CAIRO, Egypt -- The leader of a hit team allegedly hired by Libya to kill an exiled dissident was taken under guard Monday to cash a $90,000 check paid by the regime of Col. Moammar Khadafy after it was tricked into believing the target was dead.
The money from the cashed check was immediately confiscated by security men for use as evidence against the suspected members of the assassination squad.
In Malta, Khadafy refused to comment on charges by Egyptian President Hosni Mubarak that members of the four-man hit team had implicated the Libyan leader in plots to assassinate West European and moderate Arab leaders.
'I am not in the position to answer the man who is called Hosni Mubarak because he clearly showed himself to be an intelligence officer appointed by the CIA in Cairo,' Khadafy told reporters at the end of a three-day visit. 'I do not commit myself to reply to such people.'
Mubarak said Sunday that among the targets of hit squads funded by Khadafy were British Prime Minister Margaret Thatcher, French President Francois Mitterrand and West German Chancellor Helmut Kohl.
He said the leaders of Saudi Arabia, Kuwait, the United Arab Emirates and Pakistan also were marked and claimed Khadafy was involved in the assassination of Indian Prime Minister Indira Gandhi.
The alleged leader of the hit squad, Anthony William Gill, 48, a Briton described by officials as a veteran terrorist, was taken under heavy guard to the Bank of Credit and Commerce in central Cairo after regular business hours.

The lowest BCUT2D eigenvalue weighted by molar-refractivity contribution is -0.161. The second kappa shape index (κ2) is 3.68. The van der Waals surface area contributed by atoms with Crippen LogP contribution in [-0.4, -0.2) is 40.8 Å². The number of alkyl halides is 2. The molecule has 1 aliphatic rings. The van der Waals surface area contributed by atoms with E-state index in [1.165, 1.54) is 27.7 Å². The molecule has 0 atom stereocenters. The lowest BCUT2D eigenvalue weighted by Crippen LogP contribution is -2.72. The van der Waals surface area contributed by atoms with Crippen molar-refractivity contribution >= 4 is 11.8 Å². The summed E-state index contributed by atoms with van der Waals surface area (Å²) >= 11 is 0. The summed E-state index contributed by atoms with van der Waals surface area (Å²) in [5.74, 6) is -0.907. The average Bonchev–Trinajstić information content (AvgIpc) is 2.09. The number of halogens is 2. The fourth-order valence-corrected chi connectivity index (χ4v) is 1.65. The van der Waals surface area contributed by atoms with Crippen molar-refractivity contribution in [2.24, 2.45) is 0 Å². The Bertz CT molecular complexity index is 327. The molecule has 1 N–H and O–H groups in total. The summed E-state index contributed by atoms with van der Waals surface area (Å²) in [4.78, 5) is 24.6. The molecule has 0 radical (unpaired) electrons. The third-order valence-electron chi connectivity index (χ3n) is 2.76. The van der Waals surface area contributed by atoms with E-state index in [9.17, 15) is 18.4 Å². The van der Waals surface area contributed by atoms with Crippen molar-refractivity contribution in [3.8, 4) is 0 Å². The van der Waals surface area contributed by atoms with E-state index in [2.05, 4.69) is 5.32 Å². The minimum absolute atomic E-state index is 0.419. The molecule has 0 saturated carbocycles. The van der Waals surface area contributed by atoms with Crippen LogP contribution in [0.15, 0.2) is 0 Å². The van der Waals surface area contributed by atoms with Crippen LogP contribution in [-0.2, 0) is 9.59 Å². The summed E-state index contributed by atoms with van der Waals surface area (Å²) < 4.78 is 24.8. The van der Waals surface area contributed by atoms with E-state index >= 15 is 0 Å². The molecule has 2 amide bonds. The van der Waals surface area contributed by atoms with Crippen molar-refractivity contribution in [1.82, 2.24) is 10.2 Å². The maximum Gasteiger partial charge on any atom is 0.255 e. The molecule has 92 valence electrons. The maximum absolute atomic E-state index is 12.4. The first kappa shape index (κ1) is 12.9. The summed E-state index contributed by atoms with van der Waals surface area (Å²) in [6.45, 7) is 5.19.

Pulling up his jacket to hide his face from cameramen, Gill entered the bank with his escort and cashed a $90,000 check that officials said was part of the fee he and three accomplices were promised by Libya for killing former Libyan Prime Minister Abdel Hamid El-Bakoush.
Officials said the check was relayed to Gill through an unidentified Rome bank by Libya after the Tripoli government was duped by Egyptian authorities into believing the team had completed its mission. The squad included two Britons and two Maltese.
Egypt, in disclosing the alleged plot Saturday, said Khadafy's government was fooled by a letter and photographs of El-Bakoush covered with red paint given to the Libyan Embassy in Malta.
The Libyan ambassador rushed the pictures and letter to the Greek island of Crete, where Khadafy was meeting at the time with Mitterrand.
Khadafy, convinced El-Bakoush has been killed, ordered an announcement over Tripoli Radio and directed that the $90,000 be transferred to Gill in Cairo, Egyptian Interior Minister Ahmed Rushdi said.
El-Bakoush, the Libyan prime minister in 1967-68 before Khadafy took power, is a leader of the Front for the Salvation of Libya and has lived in exile in Egypt since 1977. He held a news conference Saturday to prove he was alive.
Rushdi said the four were promised $250,000 for killing El-Bakoush, but Mubarak has mentioned a lower figure of $106,000.
In interviews Monday in Cairo newspapers, Rushdi said the team had orders to kill another Libyan exile, Mustafa El-Baraky, and explore the possibility of stealing a U.S.-made F-16 jetfighter from the Egyptian air force.
Officials said it was not known when the four men would go on trial. They face up to 25 years imprisonment if convicted.